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Nursing Home Rating System is Broken

By Rheingold Giuffra Ruffo Plotkin & Hellman LLP

The year of the COVID-19 pandemic has not been kind to the nursing home industry. First, Governor Cuomo’s administration has become embroiled in a controversy concerning the industry that could lead to the Governor’s impeachment. Second, the pandemic has shone a spotlight on the dangers of nursing homes including under staffing, poor sanitation, and elder neglect. Finally, the NY Times has published an article that demonstrates serious deficiencies in how nursing homes are rated in this country.

The Times’ authors write, “Twelve years ago, the U.S. government introduced a powerful new tool to help people make a wrenching decision: which nursing home to choose for loved ones at their most vulnerable. Using a simple star rating — one being the worst, five the best — the system promised to distill reams of information and transform an emotional process into one based on objective, government-blessed metrics.

The star system quickly became ubiquitous, a popular way for consumers to educate themselves and for nursing homes to attract new customers. During the coronavirus pandemic, with many locked-down homes unavailable for prospective residents or their families to see firsthand, the ratings seemed indispensable.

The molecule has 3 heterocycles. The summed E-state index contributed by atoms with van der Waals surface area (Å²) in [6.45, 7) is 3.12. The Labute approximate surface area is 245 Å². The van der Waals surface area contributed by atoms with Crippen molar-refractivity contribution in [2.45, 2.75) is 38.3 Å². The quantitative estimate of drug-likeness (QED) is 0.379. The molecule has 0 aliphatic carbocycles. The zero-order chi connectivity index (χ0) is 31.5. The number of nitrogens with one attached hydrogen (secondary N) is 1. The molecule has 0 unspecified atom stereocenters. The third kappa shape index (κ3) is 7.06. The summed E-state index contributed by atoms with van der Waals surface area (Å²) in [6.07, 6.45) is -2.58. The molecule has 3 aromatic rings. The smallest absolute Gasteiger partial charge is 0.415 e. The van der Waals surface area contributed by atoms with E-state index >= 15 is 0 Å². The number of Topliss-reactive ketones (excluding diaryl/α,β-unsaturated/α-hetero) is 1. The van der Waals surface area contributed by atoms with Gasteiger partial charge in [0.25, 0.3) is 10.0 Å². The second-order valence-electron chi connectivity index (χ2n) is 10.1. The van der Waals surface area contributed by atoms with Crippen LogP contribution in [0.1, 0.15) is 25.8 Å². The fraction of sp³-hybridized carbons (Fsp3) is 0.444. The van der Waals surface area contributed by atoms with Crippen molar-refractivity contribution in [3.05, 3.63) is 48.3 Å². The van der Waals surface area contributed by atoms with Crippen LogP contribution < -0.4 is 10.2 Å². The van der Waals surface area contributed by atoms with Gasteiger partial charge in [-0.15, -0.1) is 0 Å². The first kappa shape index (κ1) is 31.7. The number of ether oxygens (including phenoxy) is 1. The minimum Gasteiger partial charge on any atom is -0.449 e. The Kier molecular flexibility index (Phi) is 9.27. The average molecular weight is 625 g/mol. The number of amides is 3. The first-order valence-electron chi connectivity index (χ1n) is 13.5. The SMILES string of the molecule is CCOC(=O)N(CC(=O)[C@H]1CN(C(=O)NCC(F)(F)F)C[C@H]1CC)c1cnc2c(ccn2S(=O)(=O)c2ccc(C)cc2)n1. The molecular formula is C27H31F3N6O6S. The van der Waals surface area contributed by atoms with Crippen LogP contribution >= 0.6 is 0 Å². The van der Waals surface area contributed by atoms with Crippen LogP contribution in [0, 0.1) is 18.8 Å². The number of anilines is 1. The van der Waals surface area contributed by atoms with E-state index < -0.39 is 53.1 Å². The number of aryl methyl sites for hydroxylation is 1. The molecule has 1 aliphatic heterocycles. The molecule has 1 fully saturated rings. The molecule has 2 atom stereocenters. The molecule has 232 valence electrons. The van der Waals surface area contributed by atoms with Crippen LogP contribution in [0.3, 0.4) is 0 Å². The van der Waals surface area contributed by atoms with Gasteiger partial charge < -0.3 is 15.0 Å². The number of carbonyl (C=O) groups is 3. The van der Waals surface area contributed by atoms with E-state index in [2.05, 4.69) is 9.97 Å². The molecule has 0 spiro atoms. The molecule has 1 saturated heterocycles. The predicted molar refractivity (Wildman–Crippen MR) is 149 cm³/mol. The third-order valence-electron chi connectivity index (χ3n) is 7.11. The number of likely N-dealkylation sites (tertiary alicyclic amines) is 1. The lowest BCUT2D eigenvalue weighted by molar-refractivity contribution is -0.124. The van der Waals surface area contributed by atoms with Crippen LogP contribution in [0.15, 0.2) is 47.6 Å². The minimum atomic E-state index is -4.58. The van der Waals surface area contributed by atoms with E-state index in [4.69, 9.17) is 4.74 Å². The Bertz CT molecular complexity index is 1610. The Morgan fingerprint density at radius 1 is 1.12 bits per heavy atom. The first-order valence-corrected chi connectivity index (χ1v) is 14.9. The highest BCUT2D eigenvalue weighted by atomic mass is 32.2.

But a New York Times investigation, based on the most comprehensive analysis of the data that powers the ratings program, found that it is broken.”

The majority of elderly are relegated to live their final years in nursing home residences that are unsanitary, unsafe, and can be hotbeds for abuse and neglect. A few generations ago, family members took care of their own elderly in their homes but times have changed and economic circumstances (with both spouses working) that option is often no longer possible.

“More than 130,000 nursing-home residents have died of Covid-19, and The Times’s analysis found that people at five-star facilities were roughly as likely to die of the disease as those at one-star homes. The ratings program, run by the U.S. Centers for Medicare & Medicaid Services, relies on a mix of self-reported data from more than 15,000 nursing homes and on-site examinations by state health inspectors. Nursing homes receive scores based on how they fare in those inspections; how much time nurses spend with residents; and the quality of care that residents receive. Those three grades are then combined into an overarching star rating for each nursing home.”

However, the data can be skewed and manipulated and that is precisely what the Times’ investigation found. At the Hubert Humphrey Building dedication, November 1, 1977, in Washington, D.C., former vice president Humphrey spoke about the treatment of the weakest members of society as a reflection of a government: “The moral test of government is how that government treats those who are in the dawn of life, the children; those who are in the twilight of life, the elderly; those who are in the shadows of life, the sick, the needy and the handicapped.”

If what Vice President Humphrey is correct, we aren’t doing so well.

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